The People for the Ethical Treatment of Animals (PETA) have accused the HBO of mistreating animals after footage emerged of elephants being abused while being trained to perform the kinds of tricks seen on the premium network’s popular sci-fi series Westworld.
In an open letter to HBO President of Programming Casey Bloys, PETA’s Manager of Animals in Film and Television Lauren Thomasson urged the cabler to use ever-developing CGI technology to shoot scenes involving animals.
“Public opposition to the use of animals for entertainment is stronger than ever—evident from the closure of Ringling Bros. circus after 146 years of exploitation and the dozens of travel companies that have pulled elephant rides from their offerings.”
“Considering the realistic and cruelty-free CGI technology that exists today, all wild animals in HBO series should be computer-generated,” the letter continued.
The complaint came after video footage appeared to show that one of the elephants from Westworld’s latest episode had suffered intense physical abuse during its training.
In a statement, HBO denied allegations that their animals had been mistreated:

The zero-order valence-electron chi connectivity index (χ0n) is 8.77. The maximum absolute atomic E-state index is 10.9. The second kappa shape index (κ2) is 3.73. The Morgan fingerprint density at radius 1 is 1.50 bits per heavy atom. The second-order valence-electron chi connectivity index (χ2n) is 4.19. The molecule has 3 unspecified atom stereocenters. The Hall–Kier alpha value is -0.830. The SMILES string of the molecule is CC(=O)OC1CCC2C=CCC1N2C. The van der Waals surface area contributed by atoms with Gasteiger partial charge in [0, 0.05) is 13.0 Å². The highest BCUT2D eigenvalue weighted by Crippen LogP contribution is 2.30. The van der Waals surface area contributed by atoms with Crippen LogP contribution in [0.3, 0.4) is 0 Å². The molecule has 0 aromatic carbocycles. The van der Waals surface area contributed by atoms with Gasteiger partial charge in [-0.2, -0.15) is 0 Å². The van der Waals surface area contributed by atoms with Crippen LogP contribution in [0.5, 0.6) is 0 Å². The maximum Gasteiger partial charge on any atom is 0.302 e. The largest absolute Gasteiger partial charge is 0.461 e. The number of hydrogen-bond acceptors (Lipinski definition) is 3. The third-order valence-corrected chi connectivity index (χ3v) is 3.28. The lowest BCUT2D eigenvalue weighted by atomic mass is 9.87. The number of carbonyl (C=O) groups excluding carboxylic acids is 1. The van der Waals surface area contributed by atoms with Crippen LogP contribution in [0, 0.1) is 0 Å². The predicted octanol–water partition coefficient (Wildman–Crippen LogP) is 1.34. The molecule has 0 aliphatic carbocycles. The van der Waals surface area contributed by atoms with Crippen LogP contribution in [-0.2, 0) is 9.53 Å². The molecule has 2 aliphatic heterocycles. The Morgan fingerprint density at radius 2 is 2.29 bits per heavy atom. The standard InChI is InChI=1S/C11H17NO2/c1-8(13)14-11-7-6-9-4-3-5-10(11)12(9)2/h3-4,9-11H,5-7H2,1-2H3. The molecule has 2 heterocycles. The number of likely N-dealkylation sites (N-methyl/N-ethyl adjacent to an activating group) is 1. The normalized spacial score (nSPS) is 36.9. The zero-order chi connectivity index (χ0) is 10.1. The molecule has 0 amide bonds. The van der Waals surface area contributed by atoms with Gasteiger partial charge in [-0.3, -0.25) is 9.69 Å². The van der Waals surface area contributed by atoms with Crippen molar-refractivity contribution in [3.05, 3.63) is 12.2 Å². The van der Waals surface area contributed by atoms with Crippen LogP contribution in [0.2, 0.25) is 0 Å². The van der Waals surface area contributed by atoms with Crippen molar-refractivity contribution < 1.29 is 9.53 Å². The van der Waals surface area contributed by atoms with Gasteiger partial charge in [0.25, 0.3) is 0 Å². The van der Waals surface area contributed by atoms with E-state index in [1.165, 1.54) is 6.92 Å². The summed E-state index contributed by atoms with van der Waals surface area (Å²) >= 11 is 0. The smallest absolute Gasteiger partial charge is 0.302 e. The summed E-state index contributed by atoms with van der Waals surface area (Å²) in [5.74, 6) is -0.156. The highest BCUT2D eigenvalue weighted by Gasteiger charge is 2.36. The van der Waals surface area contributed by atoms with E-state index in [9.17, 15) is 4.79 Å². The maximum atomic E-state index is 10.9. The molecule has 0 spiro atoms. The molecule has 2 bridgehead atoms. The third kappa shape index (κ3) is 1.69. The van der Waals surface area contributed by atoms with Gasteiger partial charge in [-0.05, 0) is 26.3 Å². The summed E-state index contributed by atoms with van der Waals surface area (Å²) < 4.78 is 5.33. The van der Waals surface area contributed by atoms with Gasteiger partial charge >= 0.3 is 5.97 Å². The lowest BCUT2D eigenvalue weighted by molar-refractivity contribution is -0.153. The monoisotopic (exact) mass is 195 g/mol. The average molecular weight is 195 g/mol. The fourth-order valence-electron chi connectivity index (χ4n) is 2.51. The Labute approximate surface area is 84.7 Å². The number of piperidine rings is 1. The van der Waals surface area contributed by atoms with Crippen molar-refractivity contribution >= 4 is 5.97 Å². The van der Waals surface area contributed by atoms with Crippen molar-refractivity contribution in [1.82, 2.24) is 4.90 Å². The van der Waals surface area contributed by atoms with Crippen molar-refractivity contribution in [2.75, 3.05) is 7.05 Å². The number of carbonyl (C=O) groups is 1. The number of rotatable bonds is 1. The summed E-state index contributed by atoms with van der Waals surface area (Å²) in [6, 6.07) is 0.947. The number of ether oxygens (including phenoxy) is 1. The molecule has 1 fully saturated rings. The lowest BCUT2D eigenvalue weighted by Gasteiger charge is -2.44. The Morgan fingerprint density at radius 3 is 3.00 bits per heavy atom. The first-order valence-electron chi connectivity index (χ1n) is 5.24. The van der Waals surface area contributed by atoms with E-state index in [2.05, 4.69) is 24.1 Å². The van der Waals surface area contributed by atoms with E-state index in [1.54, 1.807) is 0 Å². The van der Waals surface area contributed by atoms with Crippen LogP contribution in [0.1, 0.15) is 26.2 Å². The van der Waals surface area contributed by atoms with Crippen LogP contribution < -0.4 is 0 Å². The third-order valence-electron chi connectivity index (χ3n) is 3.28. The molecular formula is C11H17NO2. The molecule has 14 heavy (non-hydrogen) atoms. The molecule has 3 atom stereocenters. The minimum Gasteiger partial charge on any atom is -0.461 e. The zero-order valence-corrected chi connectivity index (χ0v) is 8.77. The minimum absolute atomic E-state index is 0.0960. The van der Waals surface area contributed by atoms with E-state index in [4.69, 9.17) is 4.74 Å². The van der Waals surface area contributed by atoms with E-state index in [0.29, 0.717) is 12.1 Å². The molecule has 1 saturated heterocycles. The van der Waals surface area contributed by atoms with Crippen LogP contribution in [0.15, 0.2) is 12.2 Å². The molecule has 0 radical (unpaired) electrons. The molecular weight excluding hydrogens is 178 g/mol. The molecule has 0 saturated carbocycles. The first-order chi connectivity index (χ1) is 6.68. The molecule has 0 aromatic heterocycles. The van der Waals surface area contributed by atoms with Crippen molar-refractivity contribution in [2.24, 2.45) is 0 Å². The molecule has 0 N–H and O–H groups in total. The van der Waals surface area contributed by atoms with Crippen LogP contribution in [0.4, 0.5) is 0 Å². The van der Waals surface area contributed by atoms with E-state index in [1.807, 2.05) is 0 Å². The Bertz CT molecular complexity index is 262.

All of the animals featured on HBO series are treated with the utmost care and respect for their health, safety and well-being. A certified animal safety representative from American Humane was present at all times during any animal action on the set of Westworld. The AHA has confirmed that the animals were well-treated, and the production received the designation of “No Animals Were Harmed.”
We are reviewing the circumstances related to archival training footage which included one of the elephants that appeared in the series. Of course, none of this video was shot during the production and does not in any way reflect practices on our sets.
It is not the first time that PETA has attacked HBO for their use of mistreated animals. In 2016, the organization blasted the portrayal of so-called “horse porn” during an episode of HBO’s Silicon Valley, describing the practice as a form of “arranged rape.”
In 2012, the network was also forced to cancel its horse racing drama Luck amid pressure from PETA following numerous horse fatalities during its production.